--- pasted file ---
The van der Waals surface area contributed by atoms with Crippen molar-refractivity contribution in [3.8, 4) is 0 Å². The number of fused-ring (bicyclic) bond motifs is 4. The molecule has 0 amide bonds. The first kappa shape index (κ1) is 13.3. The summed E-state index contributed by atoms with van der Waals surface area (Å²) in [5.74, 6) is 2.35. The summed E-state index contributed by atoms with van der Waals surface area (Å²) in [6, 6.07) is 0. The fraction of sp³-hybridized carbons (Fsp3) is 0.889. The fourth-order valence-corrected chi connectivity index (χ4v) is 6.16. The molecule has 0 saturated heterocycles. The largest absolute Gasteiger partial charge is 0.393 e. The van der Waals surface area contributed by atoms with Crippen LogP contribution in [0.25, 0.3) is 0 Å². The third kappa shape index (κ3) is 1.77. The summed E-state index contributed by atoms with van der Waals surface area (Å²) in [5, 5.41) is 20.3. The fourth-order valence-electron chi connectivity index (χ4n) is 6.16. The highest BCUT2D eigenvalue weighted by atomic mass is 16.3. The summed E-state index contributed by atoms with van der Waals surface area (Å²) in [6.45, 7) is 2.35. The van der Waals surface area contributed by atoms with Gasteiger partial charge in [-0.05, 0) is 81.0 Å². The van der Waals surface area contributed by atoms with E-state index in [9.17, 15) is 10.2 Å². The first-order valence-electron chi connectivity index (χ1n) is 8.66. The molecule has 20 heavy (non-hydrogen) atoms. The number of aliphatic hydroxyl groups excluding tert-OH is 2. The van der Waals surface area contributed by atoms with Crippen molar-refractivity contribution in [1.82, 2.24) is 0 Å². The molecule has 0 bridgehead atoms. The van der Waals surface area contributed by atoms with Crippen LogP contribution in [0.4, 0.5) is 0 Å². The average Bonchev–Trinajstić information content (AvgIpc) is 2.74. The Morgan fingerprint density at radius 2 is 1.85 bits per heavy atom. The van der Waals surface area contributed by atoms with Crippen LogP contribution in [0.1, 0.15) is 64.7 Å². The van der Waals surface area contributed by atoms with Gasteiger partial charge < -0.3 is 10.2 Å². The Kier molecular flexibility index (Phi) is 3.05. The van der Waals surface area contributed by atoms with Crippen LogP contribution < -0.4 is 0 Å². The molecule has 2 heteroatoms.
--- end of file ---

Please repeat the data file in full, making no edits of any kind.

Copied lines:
The van der Waals surface area contributed by atoms with Crippen molar-refractivity contribution in [3.8, 4) is 0 Å². The number of fused-ring (bicyclic) bond motifs is 4. The molecule has 0 amide bonds. The first kappa shape index (κ1) is 13.3. The summed E-state index contributed by atoms with van der Waals surface area (Å²) in [5.74, 6) is 2.35. The summed E-state index contributed by atoms with van der Waals surface area (Å²) in [6, 6.07) is 0. The fraction of sp³-hybridized carbons (Fsp3) is 0.889. The fourth-order valence-corrected chi connectivity index (χ4v) is 6.16. The molecule has 0 saturated heterocycles. The largest absolute Gasteiger partial charge is 0.393 e. The van der Waals surface area contributed by atoms with Crippen LogP contribution in [0.25, 0.3) is 0 Å². The third kappa shape index (κ3) is 1.77. The summed E-state index contributed by atoms with van der Waals surface area (Å²) in [5, 5.41) is 20.3. The fourth-order valence-electron chi connectivity index (χ4n) is 6.16. The highest BCUT2D eigenvalue weighted by atomic mass is 16.3. The summed E-state index contributed by atoms with van der Waals surface area (Å²) in [6.45, 7) is 2.35. The van der Waals surface area contributed by atoms with Gasteiger partial charge in [-0.05, 0) is 81.0 Å². The van der Waals surface area contributed by atoms with E-state index in [9.17, 15) is 10.2 Å². The first-order valence-electron chi connectivity index (χ1n) is 8.66. The molecule has 20 heavy (non-hydrogen) atoms. The number of aliphatic hydroxyl groups excluding tert-OH is 2. The van der Waals surface area contributed by atoms with Crippen molar-refractivity contribution in [1.82, 2.24) is 0 Å². The molecule has 0 bridgehead atoms. The van der Waals surface area contributed by atoms with Crippen LogP contribution in [0.4, 0.5) is 0 Å². The average Bonchev–Trinajstić information content (AvgIpc) is 2.74. The Morgan fingerprint density at radius 2 is 1.85 bits per heavy atom. The van der Waals surface area contributed by atoms with Crippen LogP contribution in [0.1, 0.15) is 64.7 Å². The van der Waals surface area contributed by atoms with Gasteiger partial charge < -0.3 is 10.2 Å². The Kier molecular flexibility index (Phi) is 3.05. The van der Waals surface area contributed by atoms with Crippen LogP contribution < -0.4 is 0 Å². The molecule has 2 heteroatoms.